A former member of the ACME Lab at the University of Washington, Ken completed his Ph.D. in Electrical Engineering in 2008. His dissertation discussed the fundamental problems that heavily pipelined applications pose to conventional FPGA architectures and physical design tools. He investigated new CAD algorithms and FPGA architectures that could accomodate the deeply pipelined netlists required for today’s high-throughput applications. His only dissertation-claim-to-fame? Apparently the issues he was trying to address weren’t completely imaginary. Announced in mid-2009 and mid 2010 respectively, the new Xilinx Virtex-6 and Altera Stratix V architectures both have double the number of registers per logic block compared with previous generation devices.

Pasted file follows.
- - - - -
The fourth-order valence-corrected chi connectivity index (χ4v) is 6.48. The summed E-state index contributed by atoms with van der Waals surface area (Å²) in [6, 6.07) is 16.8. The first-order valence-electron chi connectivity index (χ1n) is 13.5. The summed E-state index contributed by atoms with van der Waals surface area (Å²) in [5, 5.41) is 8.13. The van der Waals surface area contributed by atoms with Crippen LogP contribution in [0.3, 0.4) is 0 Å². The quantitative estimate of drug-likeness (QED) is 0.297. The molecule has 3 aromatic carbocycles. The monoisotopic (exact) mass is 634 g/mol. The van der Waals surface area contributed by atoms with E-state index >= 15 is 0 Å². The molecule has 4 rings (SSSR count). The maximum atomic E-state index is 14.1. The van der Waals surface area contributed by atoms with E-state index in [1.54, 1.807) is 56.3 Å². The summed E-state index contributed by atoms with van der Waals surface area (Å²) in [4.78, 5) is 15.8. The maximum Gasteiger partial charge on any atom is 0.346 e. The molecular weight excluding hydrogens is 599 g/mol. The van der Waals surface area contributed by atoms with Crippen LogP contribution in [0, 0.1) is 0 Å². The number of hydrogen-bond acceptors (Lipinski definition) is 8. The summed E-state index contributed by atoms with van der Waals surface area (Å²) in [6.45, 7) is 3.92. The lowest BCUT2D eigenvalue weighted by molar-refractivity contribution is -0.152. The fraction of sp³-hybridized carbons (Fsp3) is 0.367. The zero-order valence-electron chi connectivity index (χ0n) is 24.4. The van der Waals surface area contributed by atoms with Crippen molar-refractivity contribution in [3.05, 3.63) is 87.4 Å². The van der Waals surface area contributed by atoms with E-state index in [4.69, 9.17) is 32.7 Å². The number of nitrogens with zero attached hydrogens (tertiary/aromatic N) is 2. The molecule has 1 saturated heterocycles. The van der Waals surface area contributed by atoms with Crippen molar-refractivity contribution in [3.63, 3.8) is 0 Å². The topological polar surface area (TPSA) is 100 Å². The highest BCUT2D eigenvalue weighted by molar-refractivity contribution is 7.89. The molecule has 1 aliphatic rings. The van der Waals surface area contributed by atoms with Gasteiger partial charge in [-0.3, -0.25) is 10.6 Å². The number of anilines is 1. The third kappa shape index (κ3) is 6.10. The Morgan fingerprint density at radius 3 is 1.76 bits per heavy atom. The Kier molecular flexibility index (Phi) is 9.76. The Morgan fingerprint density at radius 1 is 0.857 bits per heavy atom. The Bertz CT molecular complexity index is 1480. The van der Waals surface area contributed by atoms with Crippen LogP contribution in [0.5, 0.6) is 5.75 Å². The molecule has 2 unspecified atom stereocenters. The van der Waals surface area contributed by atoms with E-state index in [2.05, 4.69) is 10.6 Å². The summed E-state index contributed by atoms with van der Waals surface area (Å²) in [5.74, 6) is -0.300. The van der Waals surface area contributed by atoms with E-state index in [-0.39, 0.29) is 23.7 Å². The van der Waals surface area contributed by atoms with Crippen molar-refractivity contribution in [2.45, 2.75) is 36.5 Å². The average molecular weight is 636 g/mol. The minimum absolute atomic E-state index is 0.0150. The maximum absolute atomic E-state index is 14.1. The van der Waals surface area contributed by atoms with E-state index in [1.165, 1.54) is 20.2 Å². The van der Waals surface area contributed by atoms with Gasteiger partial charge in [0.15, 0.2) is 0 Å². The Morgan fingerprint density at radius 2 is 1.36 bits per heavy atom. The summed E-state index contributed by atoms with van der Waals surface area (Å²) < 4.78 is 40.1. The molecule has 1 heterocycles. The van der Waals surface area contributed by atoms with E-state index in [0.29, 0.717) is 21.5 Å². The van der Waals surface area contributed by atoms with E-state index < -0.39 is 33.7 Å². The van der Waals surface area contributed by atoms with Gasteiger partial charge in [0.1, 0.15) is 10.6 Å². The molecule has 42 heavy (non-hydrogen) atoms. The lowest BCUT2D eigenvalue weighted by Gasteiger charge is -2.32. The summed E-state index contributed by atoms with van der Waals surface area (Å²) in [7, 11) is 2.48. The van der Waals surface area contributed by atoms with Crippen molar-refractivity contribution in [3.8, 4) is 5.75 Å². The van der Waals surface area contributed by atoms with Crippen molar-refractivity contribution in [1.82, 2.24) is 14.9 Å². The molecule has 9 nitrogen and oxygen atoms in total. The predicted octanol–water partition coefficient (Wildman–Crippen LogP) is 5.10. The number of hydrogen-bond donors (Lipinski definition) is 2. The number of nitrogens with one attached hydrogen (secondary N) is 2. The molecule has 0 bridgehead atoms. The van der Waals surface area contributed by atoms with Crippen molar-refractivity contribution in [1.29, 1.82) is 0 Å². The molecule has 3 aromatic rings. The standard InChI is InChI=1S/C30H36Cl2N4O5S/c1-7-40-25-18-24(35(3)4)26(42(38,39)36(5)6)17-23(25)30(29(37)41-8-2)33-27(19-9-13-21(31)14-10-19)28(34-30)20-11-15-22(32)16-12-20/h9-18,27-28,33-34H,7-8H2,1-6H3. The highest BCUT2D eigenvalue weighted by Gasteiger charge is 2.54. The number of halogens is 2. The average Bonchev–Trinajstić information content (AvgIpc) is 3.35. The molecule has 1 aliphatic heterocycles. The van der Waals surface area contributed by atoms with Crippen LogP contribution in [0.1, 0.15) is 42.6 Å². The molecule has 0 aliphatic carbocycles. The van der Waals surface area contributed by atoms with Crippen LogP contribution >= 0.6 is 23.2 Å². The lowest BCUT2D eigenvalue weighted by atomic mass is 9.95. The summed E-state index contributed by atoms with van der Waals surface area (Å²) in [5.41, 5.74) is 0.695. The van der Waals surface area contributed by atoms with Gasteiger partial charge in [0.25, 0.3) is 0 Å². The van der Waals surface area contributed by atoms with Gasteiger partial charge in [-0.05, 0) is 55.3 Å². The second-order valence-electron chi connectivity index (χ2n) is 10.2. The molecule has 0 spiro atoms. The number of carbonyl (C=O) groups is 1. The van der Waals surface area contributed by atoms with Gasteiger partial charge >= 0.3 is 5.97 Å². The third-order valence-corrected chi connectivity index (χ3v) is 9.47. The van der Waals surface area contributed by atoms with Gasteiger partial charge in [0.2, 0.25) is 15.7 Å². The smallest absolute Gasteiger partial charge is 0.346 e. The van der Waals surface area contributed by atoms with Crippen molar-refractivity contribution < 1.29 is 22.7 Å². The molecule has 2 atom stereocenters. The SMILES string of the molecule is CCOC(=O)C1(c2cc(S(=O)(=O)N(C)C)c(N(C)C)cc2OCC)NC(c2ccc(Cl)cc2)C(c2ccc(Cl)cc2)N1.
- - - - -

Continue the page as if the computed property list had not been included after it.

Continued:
Ken joined the Embedded and Reconfigurable Computing Group in 2008 and is an Affiliate Assistant Professor in the Electrical Engineering Department at the University of Washington. Some of his past & present research interests include:
Innovative high-performance computing architectures
Applications of reconfigurable computing platforms
Addressing FPGA development difficulties and system integration / interfacing issues
Security concerns & advantages of hardware accelerators
Cryptography & cryptanalysis